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If you want to know who really controls Loop Industries, Inc. (NASDAQ:LOOP), then you'll have to look at the makeup of its share registry. Institutions will often hold stock in bigger companies, and we expect to see insiders owning a noticeable percentage of the smaller ones. Warren Buffett said that he likes "a business with enduring competitive advantages that is run by able and owner-oriented people." So it's nice to see some insider ownership, because it may suggest that management is owner-oriented.
Loop Industries is a smaller company with a market capitalization of US$230m, so it may still be flying under the radar of many institutional investors. In the chart below, we can see that institutions own shares in the company. We can zoom in on the different ownership groups, to learn more about Loop Industries.
What Does The Institutional Ownership Tell Us About Loop Industries?
Institutional investors commonly compare their own returns to the returns of a commonly followed index. So they generally do consider buying larger companies that are included in the relevant benchmark index.
As you can see, institutional investors have a fair amount of stake in Loop Industries. This can indicate that the company has a certain degree of credibility in the investment community. However, it is best to be wary of relying on the supposed validation that comes with institutional investors. They too, get it wrong sometimes. It is not uncommon to see a big share price drop if two large institutional investors try to sell out of a stock at the same time. So it is worth checking the past earnings trajectory of Loop Industries, (below). Of course, keep in mind that there are other factors to consider, too.
Loop Industries is not owned by hedge funds. Looking at our data, we can see that the largest shareholder is the CEO Daniel Solomita with 35% of shares outstanding. Meanwhile, the second and third largest shareholders, hold 9.9% and 8.6%, of the shares outstanding, respectively.
To make our study more interesting, we found that the top 3 shareholders have a majority ownership in the company, meaning that they are powerful enough to influence the decisions of the company.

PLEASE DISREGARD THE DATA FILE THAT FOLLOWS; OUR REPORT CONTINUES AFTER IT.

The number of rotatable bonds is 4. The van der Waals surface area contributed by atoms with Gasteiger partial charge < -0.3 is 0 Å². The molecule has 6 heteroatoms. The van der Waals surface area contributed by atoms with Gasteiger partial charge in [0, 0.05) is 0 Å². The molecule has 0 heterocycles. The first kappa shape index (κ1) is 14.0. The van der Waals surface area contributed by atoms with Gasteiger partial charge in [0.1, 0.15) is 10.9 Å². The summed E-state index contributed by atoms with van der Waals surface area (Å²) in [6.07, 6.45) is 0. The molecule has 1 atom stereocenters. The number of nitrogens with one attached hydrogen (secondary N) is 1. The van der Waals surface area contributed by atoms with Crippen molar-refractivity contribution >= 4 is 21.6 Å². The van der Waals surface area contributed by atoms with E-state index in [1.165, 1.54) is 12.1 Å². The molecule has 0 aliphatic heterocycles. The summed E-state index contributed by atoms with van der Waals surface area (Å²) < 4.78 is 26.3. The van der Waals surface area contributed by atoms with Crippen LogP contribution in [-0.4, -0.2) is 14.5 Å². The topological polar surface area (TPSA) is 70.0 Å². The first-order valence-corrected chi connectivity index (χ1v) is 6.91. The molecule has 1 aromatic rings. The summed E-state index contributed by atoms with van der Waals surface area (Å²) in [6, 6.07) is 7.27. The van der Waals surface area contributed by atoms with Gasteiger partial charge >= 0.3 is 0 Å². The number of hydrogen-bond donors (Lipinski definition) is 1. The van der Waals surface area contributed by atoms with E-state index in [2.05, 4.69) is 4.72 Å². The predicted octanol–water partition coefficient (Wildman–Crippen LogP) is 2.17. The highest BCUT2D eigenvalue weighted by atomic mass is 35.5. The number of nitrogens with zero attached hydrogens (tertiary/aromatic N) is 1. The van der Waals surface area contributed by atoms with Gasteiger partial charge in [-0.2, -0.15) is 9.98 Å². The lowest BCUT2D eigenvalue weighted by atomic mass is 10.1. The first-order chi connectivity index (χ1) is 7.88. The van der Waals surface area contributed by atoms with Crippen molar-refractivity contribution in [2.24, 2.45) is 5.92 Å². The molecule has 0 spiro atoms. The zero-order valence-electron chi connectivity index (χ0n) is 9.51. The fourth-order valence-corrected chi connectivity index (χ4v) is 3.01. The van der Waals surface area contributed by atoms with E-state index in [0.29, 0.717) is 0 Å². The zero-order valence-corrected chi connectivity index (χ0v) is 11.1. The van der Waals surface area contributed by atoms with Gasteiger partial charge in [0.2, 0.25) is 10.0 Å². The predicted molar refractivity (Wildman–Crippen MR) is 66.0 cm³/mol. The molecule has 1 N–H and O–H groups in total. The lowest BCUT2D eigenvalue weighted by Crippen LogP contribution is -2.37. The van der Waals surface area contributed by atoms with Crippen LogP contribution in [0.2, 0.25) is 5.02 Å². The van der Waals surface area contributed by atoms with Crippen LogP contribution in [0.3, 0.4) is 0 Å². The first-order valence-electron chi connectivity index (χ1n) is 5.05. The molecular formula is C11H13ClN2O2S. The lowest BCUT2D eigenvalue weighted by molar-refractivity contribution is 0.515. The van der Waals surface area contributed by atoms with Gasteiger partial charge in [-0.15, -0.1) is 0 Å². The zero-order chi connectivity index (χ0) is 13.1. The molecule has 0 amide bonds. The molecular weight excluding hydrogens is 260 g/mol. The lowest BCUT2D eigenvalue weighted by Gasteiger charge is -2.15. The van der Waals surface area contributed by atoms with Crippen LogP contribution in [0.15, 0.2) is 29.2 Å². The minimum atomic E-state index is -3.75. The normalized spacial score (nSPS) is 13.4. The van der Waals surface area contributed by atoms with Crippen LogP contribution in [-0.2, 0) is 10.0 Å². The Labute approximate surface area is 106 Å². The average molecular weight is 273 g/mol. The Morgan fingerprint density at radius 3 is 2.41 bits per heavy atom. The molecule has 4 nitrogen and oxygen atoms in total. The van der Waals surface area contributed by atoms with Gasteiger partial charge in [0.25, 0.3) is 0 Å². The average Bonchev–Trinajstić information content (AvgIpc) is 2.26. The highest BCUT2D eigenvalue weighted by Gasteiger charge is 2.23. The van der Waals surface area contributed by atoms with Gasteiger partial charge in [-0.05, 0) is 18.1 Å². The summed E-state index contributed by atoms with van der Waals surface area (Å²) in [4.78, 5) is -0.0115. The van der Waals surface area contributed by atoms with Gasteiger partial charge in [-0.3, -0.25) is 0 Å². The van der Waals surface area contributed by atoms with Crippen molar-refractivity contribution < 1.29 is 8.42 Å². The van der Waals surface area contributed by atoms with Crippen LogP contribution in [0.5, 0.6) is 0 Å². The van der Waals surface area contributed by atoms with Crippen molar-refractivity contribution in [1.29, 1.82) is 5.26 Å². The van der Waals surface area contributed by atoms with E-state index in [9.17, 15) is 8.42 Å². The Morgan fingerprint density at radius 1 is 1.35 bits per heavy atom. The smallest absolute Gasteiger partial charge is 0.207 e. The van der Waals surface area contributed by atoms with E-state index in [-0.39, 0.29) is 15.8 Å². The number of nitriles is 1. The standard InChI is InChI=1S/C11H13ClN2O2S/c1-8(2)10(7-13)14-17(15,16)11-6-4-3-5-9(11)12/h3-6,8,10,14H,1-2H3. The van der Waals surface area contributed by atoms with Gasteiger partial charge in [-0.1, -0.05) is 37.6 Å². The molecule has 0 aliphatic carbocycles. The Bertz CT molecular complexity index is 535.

Researching institutional ownership is a good way to gauge and filter a stock's expected performance. The same can be achieved by studying analyst sentiments. Quite a few analysts cover the stock, so you could look into forecast growth quite easily.
Insider Ownership Of Loop Industries
The definition of company insiders can be subjective and does vary between jurisdictions. Our data reflects individual insiders, capturing board members at the very least. The company management answer to the board and the latter should represent the interests of shareholders. Notably, sometimes top-level managers are on the board themselves.
I generally consider insider ownership to be a good thing. However, on some occasions it makes it more difficult for other shareholders to hold the board accountable for decisions.
Our information suggests that insiders maintain a significant holding in Loop Industries, Inc.. Insiders own US$82m worth of shares in the US$230m company. It is great to see insiders so invested in the business. It might be worth checking if those insiders have been buying recently.
General Public Ownership
With a 33% ownership, the general public, mostly comprising of individual investors, have some degree of sway over Loop Industries. While this size of ownership may not be enough to sway a policy decision in their favour, they can still make a collective impact on company policies.
Private Equity Ownership
With an ownership of 8.6%, private equity firms are in a position to play a role in shaping corporate strategy with a focus on value creation. Some might like this, because private equity are sometimes activists who hold management accountable. But other times, private equity is selling out, having taking the company public.
Public Company Ownership
It appears to us that public companies own 9.9% of Loop Industries. This may be a strategic interest and the two companies may have related business interests. It could be that they have de-merged. This holding is probably worth investigating further.
It's always worth thinking about the different groups who own shares in a company. But to understand Loop Industries better, we need to consider many other factors. To that end, you should learn about the 5 warning signs we've spotted with Loop Industries (including 2 which make us uncomfortable) .
If you are like me, you may want to think about whether this company will grow or shrink. Luckily, you can check this free report showing analyst forecasts for its future.
NB: Figures in this article are calculated using data from the last twelve months, which refer to the 12-month period ending on the last date of the month the financial statement is dated. This may not be consistent with full year annual report figures.
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This article by Simply Wall St is general in nature. We provide commentary based on historical data and analyst forecasts only using an unbiased methodology and our articles are not intended to be financial advice. It does not constitute a recommendation to buy or sell any stock, and does not take account of your objectives, or your financial situation. We aim to bring you long-term focused analysis driven by fundamental data. Note that our analysis may not factor in the latest price-sensitive company announcements or qualitative material. Simply Wall St has no position in any stocks mentioned.
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